Clinton provision would clamp down on award fees

Sen. Hillary Clinton (D-N.Y.) added language to the Senate's Fiscal 2008 Omnibus Appropriations spending package to tighten controls on contractor award fees at the Homeland Security Department, she said in a news release today.

The spending bill, which now includes Clinton's award fee provision, was approved by the Senate last night and is to go before the House for final passage before being sent to President Bush for his signature.

Clinton's provision bars DHS from giving award fees or bonuses to contractors without regard to performance. It requires the department to pay such fees and bonuses only when the contractors meet specific outlined stipulations related to cost, schedule and performance in their contracts.

If a contractor receives a poor performance evaluation, exceeds costs specified in the contract or does not meet deadlines specified in the contract, then the contractor will not receive an award fee or bonus from DHS, Clinton said.

Clinton said the measure addresses abuses in award fees at the department and improves accountability.

"This measure will prevent the Department of Homeland Security from awarding generous bonuses to contractors who haven't earned them," Clinton said. "In a time when high-risk areas like New York are fighting for scarce homeland security funds, we cannot afford such undeserved giveaways."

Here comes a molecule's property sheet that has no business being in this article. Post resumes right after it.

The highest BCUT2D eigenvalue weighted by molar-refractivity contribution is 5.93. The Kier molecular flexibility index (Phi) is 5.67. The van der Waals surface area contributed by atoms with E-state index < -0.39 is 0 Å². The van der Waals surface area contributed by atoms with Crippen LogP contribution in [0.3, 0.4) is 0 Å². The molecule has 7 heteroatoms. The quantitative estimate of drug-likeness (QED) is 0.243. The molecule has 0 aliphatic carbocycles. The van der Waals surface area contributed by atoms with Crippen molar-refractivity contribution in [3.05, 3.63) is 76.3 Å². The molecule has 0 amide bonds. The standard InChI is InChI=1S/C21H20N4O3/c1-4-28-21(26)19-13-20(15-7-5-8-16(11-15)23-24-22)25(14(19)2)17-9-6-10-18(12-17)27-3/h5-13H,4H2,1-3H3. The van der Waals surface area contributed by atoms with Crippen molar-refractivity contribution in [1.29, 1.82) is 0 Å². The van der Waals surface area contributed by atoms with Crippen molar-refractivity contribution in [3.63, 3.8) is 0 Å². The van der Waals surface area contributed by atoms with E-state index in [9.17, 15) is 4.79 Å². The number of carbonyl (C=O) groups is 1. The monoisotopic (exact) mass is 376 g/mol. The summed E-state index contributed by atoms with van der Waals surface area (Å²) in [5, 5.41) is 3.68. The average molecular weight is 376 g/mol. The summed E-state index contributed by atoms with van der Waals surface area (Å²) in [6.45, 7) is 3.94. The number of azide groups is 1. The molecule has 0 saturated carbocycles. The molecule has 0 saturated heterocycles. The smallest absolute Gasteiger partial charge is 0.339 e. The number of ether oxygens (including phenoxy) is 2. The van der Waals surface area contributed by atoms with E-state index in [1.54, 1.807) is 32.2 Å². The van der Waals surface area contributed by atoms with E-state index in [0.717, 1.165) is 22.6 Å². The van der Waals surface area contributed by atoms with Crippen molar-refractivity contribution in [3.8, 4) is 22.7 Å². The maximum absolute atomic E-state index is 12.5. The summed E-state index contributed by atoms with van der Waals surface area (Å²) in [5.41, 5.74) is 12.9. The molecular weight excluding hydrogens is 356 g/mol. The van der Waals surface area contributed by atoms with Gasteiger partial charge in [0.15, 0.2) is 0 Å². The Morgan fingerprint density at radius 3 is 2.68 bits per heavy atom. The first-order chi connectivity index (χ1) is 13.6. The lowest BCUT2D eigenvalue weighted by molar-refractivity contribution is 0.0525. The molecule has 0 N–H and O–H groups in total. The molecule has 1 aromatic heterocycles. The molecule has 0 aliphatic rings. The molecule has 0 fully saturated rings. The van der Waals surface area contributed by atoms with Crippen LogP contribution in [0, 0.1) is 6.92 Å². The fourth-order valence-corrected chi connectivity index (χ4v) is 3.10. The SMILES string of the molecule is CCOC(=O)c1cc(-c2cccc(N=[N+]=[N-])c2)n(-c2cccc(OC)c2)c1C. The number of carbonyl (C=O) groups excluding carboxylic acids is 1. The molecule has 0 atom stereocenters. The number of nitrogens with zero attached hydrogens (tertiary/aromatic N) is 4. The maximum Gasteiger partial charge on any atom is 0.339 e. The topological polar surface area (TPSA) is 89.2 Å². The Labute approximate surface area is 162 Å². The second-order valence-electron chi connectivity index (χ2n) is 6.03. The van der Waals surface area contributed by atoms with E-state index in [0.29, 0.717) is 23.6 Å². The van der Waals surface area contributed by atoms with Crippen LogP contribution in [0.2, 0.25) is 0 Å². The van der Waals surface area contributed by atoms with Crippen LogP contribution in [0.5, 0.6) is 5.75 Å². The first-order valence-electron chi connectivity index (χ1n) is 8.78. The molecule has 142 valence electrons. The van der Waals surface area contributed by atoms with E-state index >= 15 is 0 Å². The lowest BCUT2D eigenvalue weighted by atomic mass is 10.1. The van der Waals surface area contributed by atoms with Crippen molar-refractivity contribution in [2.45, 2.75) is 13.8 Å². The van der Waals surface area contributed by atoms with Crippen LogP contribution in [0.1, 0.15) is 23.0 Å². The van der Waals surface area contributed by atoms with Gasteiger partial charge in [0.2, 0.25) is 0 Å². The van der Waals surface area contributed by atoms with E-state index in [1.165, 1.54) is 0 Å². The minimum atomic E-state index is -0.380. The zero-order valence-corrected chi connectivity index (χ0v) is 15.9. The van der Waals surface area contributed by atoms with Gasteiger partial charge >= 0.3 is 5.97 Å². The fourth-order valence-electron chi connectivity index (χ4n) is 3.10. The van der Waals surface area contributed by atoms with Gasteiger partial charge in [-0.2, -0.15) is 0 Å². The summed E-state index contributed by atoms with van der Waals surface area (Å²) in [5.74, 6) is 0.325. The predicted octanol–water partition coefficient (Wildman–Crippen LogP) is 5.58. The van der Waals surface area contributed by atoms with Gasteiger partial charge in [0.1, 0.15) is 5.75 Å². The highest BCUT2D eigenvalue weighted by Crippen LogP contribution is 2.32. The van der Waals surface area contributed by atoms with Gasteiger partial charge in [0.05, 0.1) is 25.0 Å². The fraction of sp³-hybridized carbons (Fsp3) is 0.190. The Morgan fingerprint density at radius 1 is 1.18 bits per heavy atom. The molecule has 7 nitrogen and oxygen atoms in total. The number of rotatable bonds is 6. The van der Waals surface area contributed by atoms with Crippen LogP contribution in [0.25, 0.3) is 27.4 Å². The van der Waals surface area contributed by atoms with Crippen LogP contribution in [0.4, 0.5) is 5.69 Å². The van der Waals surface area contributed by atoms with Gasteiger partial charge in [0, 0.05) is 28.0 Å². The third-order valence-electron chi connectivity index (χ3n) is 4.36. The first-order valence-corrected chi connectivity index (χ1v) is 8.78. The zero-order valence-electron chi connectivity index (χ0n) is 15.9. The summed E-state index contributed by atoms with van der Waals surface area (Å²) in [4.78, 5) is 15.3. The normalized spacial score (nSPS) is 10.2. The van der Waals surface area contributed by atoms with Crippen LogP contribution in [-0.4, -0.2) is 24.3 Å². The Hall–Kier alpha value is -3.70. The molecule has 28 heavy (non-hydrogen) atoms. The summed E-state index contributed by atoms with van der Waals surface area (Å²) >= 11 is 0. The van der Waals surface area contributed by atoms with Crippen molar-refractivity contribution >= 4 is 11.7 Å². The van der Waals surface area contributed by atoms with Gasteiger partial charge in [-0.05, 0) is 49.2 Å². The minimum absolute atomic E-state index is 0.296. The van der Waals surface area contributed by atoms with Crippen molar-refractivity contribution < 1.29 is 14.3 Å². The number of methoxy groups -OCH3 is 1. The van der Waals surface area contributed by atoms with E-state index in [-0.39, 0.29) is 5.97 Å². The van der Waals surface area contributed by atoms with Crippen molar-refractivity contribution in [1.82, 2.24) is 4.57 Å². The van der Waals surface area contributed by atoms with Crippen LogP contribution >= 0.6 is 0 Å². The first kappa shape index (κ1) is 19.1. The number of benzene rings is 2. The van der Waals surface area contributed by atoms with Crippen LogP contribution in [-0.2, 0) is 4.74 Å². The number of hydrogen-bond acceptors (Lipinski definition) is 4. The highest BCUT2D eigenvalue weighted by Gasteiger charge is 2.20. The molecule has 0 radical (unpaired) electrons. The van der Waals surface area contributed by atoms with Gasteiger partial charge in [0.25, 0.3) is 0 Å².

Clinton cited several reports on award fees as evidence of abuses at DHS. For example, she quoted an inspector general report criticizing a Transportation Security Administration award fee of $44 million to Boeing Co. in 2005. Also, this year, the Government Accountability Office reported problems in schedule, performance, cost control and contract administration for the Coast Guard's Deepwater contract. At the same time, Deepwater's contractor, a joint venture between Lockheed Martin Corp. and Northrop Grumman Corp., received a "very good" performance rating and an award fee of $4 million, GAO said.

Last month, Clinton wrote to the DHS inspector general requesting an investigation of award fees at the department. Her request noted the inspector general's recent criticisms of a $475 million Customs and Border Protection sole-source contract in 2003 with Chenega Technology Services Corp. of Alexandria, Va., an Alaska Native Corporation. The inspector general found that the contract was awarded with improper coding and likely did not result in best value for taxpayers.

But Clinton's press release today does not mention the Customs and Border Protection contract. Further information was not immediately available today about the apparent discrepancy.

About the Author

Alice Lipowicz is a staff writer covering government 2.0, homeland security and other IT policies for Federal Computer Week.

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